The hidden costs of stroke

The dangers and risks of stroke are well-known. Hundreds of thousands of Americans suffer a stroke each year, and the physical damage that such conditions may wreak can often leave individuals with lasting disabilities or maladies. As the National Stroke Association terms it, a stroke is a "brain attack" and happens when blood flow to the brain is interrupted. It can happen at any time and oxygen deprivation kills brain cells quickly. Once those cells are gone, the functions they control — like muscles on one side of the body, the ability to speak or fine-motor skills — are similarly lost forever.

However, while much note and awareness is given to the negative physical effects of stroke, there is a growing amount of research that indicates other aspects of a person's well-being may be affected. Particularly, stroke can put mental health at risk, as a recent study found. This added wrinkle in what is known about stroke side effects may make awareness efforts all the more important, as prevention and recognition are key to saving lives.

Fifth-leading cause of death

According to the U.S. Centers for Disease Control and Prevention, stroke is the fifth-leading cause of death in the U.S., killing around 140,000 Americans annually, or 1 in 20 deaths. Overall, someone in the country experiences a stroke every 40 seconds, as each year more than 795,000 Americans has a stroke; of whom, 610,000 are first or new strokes.

The human and economic costs of stroke are clear. Strokes kill one American every four minutes and are estimated to lead to some $34 billion in losses each year. The potential for older adults to suffer severe and lasting adverse effects further underscore the risks of stroke, which the CDC said was the leading cause of serious long-term disability. Stroke also reduces mobility in more than half of stroke survivors who are 65 and older.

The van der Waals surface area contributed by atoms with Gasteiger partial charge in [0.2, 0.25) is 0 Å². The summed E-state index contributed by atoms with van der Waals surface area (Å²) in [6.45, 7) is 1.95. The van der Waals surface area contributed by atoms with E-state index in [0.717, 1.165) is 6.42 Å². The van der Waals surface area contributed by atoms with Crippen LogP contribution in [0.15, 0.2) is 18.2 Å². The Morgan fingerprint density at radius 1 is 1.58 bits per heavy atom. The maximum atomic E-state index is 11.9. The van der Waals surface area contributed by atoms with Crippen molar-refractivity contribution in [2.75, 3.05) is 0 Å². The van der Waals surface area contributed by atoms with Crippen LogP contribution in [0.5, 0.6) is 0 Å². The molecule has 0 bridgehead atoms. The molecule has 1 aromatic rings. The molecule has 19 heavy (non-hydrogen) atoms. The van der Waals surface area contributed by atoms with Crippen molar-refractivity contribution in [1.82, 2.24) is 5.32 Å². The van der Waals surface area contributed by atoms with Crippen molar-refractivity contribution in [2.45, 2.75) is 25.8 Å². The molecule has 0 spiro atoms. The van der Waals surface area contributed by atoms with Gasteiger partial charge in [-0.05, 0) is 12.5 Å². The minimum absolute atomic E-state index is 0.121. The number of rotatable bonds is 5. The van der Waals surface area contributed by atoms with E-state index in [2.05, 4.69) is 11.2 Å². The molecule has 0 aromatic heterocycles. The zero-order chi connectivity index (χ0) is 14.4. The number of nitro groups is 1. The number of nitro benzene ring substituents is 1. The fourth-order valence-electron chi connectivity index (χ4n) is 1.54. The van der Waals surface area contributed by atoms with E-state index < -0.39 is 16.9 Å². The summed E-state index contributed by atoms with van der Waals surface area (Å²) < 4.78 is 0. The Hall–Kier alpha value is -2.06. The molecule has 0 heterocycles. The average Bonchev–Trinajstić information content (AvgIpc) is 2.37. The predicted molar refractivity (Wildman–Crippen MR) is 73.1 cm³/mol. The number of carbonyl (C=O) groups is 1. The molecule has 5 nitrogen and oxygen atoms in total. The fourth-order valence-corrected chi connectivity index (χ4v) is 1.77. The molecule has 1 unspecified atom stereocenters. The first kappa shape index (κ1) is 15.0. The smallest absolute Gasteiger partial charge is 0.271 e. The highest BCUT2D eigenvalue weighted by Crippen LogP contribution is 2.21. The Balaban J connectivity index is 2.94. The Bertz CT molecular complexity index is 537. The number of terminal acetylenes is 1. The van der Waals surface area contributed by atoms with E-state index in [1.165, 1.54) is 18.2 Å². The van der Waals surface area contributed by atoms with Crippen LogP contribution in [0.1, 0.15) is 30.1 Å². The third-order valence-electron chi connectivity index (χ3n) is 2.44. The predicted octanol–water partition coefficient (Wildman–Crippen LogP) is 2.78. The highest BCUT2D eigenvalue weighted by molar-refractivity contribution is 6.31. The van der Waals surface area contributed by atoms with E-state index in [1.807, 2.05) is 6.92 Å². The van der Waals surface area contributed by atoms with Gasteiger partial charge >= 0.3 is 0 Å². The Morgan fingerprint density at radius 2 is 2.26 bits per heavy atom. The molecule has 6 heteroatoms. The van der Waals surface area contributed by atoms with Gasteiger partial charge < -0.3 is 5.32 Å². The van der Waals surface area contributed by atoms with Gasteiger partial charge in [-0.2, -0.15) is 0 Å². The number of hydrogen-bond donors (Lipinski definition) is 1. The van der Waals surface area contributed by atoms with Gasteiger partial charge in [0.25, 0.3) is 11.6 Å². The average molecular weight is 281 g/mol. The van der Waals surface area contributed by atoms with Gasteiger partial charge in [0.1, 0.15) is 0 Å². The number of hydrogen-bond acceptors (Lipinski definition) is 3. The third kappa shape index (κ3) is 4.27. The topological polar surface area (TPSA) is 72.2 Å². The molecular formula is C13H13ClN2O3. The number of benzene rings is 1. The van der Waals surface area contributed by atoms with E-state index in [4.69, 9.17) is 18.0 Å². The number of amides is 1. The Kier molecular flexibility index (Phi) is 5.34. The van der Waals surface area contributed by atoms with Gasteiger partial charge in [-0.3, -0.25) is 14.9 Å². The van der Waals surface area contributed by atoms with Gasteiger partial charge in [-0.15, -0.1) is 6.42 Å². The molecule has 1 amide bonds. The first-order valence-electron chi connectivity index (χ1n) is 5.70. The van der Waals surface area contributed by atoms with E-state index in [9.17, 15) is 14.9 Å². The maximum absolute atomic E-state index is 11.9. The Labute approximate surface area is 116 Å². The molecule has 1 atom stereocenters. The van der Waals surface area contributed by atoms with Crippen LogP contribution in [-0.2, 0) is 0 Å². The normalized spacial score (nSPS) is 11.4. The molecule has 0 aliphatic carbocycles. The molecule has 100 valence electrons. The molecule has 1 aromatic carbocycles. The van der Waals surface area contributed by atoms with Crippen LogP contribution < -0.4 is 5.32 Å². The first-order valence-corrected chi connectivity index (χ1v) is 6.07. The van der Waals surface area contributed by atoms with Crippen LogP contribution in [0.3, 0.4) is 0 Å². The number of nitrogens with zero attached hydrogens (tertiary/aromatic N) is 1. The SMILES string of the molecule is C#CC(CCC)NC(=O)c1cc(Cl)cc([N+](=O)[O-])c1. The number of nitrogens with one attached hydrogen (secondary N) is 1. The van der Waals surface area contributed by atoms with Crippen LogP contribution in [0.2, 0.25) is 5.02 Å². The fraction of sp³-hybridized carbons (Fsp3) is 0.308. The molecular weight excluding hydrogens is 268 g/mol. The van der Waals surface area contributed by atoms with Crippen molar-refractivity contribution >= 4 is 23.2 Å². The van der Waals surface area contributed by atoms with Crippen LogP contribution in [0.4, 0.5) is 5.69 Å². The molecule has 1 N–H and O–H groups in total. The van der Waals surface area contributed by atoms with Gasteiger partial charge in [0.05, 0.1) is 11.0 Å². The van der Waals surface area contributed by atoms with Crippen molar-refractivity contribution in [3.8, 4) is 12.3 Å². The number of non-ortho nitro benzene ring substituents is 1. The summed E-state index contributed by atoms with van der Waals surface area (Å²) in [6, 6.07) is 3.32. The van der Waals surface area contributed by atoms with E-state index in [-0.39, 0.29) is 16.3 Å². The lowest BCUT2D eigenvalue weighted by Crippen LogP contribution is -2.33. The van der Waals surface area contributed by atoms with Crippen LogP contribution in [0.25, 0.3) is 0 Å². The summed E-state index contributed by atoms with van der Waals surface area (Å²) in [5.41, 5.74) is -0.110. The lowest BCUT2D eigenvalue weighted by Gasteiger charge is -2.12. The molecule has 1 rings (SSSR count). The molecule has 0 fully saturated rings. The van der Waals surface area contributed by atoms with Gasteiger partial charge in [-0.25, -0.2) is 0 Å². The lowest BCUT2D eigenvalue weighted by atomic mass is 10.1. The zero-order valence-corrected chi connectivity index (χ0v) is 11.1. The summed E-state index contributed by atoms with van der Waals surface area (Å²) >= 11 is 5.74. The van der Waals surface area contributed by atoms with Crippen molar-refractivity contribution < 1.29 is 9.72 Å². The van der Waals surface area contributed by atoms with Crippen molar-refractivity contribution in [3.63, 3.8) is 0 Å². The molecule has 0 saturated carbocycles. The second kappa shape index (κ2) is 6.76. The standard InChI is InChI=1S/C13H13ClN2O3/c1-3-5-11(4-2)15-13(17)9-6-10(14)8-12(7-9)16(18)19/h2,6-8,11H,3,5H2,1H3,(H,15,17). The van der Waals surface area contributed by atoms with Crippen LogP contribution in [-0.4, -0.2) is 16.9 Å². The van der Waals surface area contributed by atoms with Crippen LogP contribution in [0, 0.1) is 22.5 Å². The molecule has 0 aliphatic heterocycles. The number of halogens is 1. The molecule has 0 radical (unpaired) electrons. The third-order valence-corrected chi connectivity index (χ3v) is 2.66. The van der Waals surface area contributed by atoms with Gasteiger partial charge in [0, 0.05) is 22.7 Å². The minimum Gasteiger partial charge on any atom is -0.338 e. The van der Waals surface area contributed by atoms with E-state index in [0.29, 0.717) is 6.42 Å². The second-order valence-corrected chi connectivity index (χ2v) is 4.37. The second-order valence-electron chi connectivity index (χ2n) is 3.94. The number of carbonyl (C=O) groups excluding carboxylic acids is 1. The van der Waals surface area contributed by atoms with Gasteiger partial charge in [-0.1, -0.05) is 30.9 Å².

Mental health possibly affected as well

"58 percent of stroke victims had meaningfully worse scores when it came to social roles and activities."

As noted, many of the side effects stroke victims experience are related to physical movement and control. In many cases, a stroke can leave portions of a person's body partially or totally paralyzed. This isn't a fact that a recent paper published in the journal Neurology intends to dispute, however, what a team of researchers from the American Academy of Neurology did find was that the scope of stroke side effects can extend beyond physical complications.

In a study involving 1,195 people who'd suffered an ischemic stroke (the most common kind, when blood flow to the brain is blocked), participants were asked questions about their physical functioning, anxiety, thinking skills and planning, and how pain affects aspects of their lives. They filled out questionnaires for 100 days after a stroke, and unsurprisingly, researchers found victims were more affected by physical problems than the general population, as 63 percent of stroke patients had scores considered meaningfully worse. Interestingly, 58 percent of people with stroke had meaningfully worse scores than the general population when it came to social roles and activities.

"After a stroke, people who have only mild disability can often have 'hidden' problems that can really affect their quality of life," said study author Irene L. Katzan, MD, MS, of the Cleveland Clinic in Ohio and a member of the American Academy of Neurology. "And for people with more disability, what bothers them the most? Problems with sleep? Depression? Fatigue? Not many studies have asked people how they feel about these problems, and we doctors have often focused just on physical disability or whether they have another stroke."

Katzan went on to say that treatment for strokes should be cognizant of these other side effects and potentially incorporate things like social participation and encouragement.